Use the Debugger in the Windows PowerShell ISE

Use the Debugger in the Windows PowerShell ISE

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Summary: Learn how to use the debugging tools in the Windows PowerShell ISE to speed development of scripts.

Microsoft Scripting Guy, Ed Wilson, is here. Today I want to talk a little bit about using the Windows PowerShell ISE to debug a script. This is actually the third article this week in which I talk about using Windows PowerShell to debug scripts. In the first article, I talked about working at the Windows PowerShell console and using the Windows PowerShell debugger to help with debugging scripts. I discussed setting breakpoints on scripts by using the Set-PSBreakPoint cmdlet. Next, I talked about setting breakpoints on variables and examining the variables from inside the debugger. I also talked about specifying an action to take when a breakpoint is reached.

One thing to keep in mind when you are working with the debugger in the Windows PowerShell ISE, is that it is still the same Windows PowerShell debugger. For example, if I am working on a Windows PowerShell script, but I have not yet saved the script with a file name, I cannot set a breakpoint; this option is not available.

Once I have saved the script with a file name, I can select a line, and use the Toggle Breakpoint action from the Debug menu to set a breakpoint on the specific line. Once set, the line changes color. When I run the script and the breakpoint is hit, the script enters debugger mode. I can use the immediate window (the execution pane that is normally the bottom pane) to type commands for the debugger. The output pane (normally the middle pane) shows that the script is in debugger mode, and it displays the current output. I can use the normal debugger commands to step into, step over, list the call stack, or other actions that are detailed in the following table.

(Note: This table is copied from my Microsoft Press book, Windows PowerShell 2.0 Best Practices.)

 

Keyboard shortcut

Command name

Command meaning

s

Step-into

Executes the next statement and then stops.

v

Step-over

Executes the next statement, but skips functions and invocations. The skipped statements are executed, but not stepped through.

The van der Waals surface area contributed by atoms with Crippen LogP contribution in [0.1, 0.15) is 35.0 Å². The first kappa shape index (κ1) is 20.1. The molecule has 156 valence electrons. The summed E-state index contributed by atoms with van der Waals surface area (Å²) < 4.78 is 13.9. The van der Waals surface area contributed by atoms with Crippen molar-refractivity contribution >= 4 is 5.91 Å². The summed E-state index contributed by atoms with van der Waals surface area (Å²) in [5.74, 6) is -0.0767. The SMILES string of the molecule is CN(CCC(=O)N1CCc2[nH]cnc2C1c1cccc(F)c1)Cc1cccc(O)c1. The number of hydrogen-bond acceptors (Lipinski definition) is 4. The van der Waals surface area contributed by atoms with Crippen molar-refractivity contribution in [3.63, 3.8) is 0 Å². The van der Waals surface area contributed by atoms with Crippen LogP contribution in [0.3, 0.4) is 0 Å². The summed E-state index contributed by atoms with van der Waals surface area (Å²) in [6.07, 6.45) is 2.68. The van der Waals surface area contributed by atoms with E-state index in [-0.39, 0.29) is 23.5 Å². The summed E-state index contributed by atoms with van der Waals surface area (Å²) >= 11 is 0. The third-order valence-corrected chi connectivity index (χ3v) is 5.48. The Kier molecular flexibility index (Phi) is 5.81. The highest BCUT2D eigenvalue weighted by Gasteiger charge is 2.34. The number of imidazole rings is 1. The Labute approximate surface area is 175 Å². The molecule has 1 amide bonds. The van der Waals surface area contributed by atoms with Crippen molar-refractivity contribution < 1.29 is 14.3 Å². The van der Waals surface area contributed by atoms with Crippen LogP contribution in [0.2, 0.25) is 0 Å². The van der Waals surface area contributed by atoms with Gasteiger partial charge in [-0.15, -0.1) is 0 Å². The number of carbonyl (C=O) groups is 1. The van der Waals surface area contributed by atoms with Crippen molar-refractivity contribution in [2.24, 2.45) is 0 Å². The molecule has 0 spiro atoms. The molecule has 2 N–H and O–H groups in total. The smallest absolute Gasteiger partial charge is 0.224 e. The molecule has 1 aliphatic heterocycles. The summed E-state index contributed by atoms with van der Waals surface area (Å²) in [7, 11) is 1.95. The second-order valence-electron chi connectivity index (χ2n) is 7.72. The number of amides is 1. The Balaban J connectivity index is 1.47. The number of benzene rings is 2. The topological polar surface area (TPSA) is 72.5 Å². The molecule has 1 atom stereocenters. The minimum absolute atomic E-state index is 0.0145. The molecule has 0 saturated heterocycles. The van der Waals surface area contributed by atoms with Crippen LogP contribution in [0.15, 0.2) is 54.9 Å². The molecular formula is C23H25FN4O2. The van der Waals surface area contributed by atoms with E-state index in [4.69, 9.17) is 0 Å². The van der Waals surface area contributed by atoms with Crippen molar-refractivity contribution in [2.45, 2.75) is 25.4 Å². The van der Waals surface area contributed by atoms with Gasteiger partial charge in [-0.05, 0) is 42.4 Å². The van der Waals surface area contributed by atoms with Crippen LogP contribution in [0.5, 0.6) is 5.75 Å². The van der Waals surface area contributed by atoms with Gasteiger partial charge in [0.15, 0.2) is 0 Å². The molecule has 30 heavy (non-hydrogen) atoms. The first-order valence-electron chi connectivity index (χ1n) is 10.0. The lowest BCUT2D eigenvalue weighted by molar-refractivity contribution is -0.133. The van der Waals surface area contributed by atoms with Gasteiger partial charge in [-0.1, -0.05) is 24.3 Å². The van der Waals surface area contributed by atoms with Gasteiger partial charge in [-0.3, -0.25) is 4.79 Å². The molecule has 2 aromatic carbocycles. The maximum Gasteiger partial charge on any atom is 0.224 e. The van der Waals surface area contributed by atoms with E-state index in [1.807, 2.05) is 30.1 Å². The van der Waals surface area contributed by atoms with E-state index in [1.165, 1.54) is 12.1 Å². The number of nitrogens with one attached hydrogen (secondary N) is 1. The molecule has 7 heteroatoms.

o

Step-out

Steps out of the current function up one level if nested. If in the main body, it continues to the end or the next breakpoint. The skipped statements are executed, but not stepped through.

c

Continue

Continues to run until the script is complete or until the next breakpoint is reached. The skipped statements are executed, but not stepped through.

l

List

Displays the part of the script that is executing. By default, it displays the current line, five previous lines, and 10 subsequent lines. To continue listing the script, press ENTER.

l <m>

List

Displays 16 lines of the script beginning with the line number specified by <m>.

l <m> <n>

List

Displays <n> lines of the script, beginning with the line number specified by <m>.

q

Stop

Stops executing the script, and exits the debugger.

k

Get-PsCallStack

Displays the current call stack.

<Enter>

Repeat

Repeats the last command if it was Step (s), Step-over (v), or List (l). Otherwise, represents a submit action.

h or ?

Help

Displays the debugger command Help.

One thing that is a bit annoying when debugging a script with the Windows PowerShell ISE is that debugging commands that are typed while in debug mode do not appear in the ISE output pane like they do when using the Windows PowerShell debugger in the Windows PowerShell console. If I query a variable, or set a value for a variable, those commands appear in the output pane, but commands from the previous table do not appear.

In the following image, I set a breakpoint for the second line of the script by using the Toggle Breakpoint command from the Debug menu. I then ran the script. It hit the breakpoint on the second line and entered debug mode. This is indicated in the output pane as [DBG]. Next, I used the l (L) command to list the lines from the script. The output from this command is visible, but there is no indication of the command that was typed. I then queried the value of the $a variable a second time, and both the command and output appeared. Finally, I used the o (O) command to step over the last line of code, and the script exited.

Image of script

To remove all the breakpoints in a script, I can choose the Remove All Breakpoints command from the Debug menu. I can also use the Get-PSBreakpoint cmdlet to get all the breakpoints, and then use Remove-PSBreakpoint to remove the breakpoints, as shown here: